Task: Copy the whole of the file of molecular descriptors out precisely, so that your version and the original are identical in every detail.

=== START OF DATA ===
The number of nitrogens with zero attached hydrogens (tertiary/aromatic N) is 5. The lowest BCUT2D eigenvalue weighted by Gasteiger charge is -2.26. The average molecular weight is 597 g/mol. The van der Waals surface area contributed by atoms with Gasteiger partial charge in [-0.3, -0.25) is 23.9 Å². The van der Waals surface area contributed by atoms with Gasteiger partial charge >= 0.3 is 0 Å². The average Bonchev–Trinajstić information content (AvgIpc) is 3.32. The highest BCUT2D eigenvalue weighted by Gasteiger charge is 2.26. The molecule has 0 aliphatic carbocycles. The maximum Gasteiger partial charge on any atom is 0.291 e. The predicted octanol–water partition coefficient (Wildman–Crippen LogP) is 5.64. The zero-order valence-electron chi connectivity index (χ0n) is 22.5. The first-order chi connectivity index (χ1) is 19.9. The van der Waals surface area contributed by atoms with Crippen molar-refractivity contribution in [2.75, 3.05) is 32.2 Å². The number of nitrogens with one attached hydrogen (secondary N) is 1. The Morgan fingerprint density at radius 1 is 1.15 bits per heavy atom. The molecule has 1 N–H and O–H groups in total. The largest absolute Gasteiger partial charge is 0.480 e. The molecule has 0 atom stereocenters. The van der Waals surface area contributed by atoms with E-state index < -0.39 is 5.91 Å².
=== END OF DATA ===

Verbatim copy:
The number of nitrogens with zero attached hydrogens (tertiary/aromatic N) is 5. The lowest BCUT2D eigenvalue weighted by Gasteiger charge is -2.26. The average molecular weight is 597 g/mol. The van der Waals surface area contributed by atoms with Gasteiger partial charge in [-0.3, -0.25) is 23.9 Å². The van der Waals surface area contributed by atoms with Gasteiger partial charge >= 0.3 is 0 Å². The average Bonchev–Trinajstić information content (AvgIpc) is 3.32. The highest BCUT2D eigenvalue weighted by Gasteiger charge is 2.26. The molecule has 0 aliphatic carbocycles. The maximum Gasteiger partial charge on any atom is 0.291 e. The predicted octanol–water partition coefficient (Wildman–Crippen LogP) is 5.64. The zero-order valence-electron chi connectivity index (χ0n) is 22.5. The first-order chi connectivity index (χ1) is 19.9. The van der Waals surface area contributed by atoms with Crippen molar-refractivity contribution in [2.75, 3.05) is 32.2 Å². The number of nitrogens with one attached hydrogen (secondary N) is 1. The Morgan fingerprint density at radius 1 is 1.15 bits per heavy atom. The molecule has 1 N–H and O–H groups in total. The largest absolute Gasteiger partial charge is 0.480 e. The molecule has 0 atom stereocenters. The van der Waals surface area contributed by atoms with E-state index < -0.39 is 5.91 Å².